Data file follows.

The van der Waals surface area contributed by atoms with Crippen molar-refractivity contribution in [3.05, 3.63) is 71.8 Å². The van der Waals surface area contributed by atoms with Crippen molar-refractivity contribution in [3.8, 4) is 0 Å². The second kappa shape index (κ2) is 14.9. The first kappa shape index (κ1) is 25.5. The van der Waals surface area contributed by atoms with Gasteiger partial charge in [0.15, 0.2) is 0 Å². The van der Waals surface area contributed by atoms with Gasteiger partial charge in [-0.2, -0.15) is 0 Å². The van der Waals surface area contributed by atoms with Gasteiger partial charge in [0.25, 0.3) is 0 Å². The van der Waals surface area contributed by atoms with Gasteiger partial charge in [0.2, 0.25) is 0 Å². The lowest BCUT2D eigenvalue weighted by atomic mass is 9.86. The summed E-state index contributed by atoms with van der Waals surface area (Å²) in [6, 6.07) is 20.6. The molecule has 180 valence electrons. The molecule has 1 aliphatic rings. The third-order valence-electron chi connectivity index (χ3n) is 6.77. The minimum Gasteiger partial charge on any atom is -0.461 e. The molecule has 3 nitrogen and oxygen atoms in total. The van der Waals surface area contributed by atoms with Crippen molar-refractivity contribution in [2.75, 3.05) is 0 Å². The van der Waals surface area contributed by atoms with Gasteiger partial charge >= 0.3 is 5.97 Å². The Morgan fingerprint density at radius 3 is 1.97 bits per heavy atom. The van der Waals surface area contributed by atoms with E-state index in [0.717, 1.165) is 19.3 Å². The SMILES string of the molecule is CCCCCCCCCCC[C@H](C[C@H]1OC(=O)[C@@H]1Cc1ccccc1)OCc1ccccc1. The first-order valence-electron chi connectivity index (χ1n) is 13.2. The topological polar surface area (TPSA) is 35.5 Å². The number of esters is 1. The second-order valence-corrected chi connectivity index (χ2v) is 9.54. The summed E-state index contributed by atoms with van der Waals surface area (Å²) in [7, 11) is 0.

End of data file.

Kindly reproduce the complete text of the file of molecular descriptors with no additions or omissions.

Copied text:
The van der Waals surface area contributed by atoms with Crippen molar-refractivity contribution in [3.05, 3.63) is 71.8 Å². The van der Waals surface area contributed by atoms with Crippen molar-refractivity contribution in [3.8, 4) is 0 Å². The second kappa shape index (κ2) is 14.9. The first kappa shape index (κ1) is 25.5. The van der Waals surface area contributed by atoms with Gasteiger partial charge in [0.15, 0.2) is 0 Å². The van der Waals surface area contributed by atoms with Gasteiger partial charge in [-0.2, -0.15) is 0 Å². The van der Waals surface area contributed by atoms with Gasteiger partial charge in [0.25, 0.3) is 0 Å². The van der Waals surface area contributed by atoms with Gasteiger partial charge in [0.2, 0.25) is 0 Å². The lowest BCUT2D eigenvalue weighted by atomic mass is 9.86. The summed E-state index contributed by atoms with van der Waals surface area (Å²) in [6, 6.07) is 20.6. The molecule has 180 valence electrons. The molecule has 1 aliphatic rings. The third-order valence-electron chi connectivity index (χ3n) is 6.77. The minimum Gasteiger partial charge on any atom is -0.461 e. The molecule has 3 nitrogen and oxygen atoms in total. The van der Waals surface area contributed by atoms with Crippen molar-refractivity contribution in [2.75, 3.05) is 0 Å². The van der Waals surface area contributed by atoms with Gasteiger partial charge >= 0.3 is 5.97 Å². The Morgan fingerprint density at radius 3 is 1.97 bits per heavy atom. The van der Waals surface area contributed by atoms with E-state index in [0.717, 1.165) is 19.3 Å². The SMILES string of the molecule is CCCCCCCCCCC[C@H](C[C@H]1OC(=O)[C@@H]1Cc1ccccc1)OCc1ccccc1. The first-order valence-electron chi connectivity index (χ1n) is 13.2. The topological polar surface area (TPSA) is 35.5 Å². The number of esters is 1. The second-order valence-corrected chi connectivity index (χ2v) is 9.54. The summed E-state index contributed by atoms with van der Waals surface area (Å²) in [7, 11) is 0.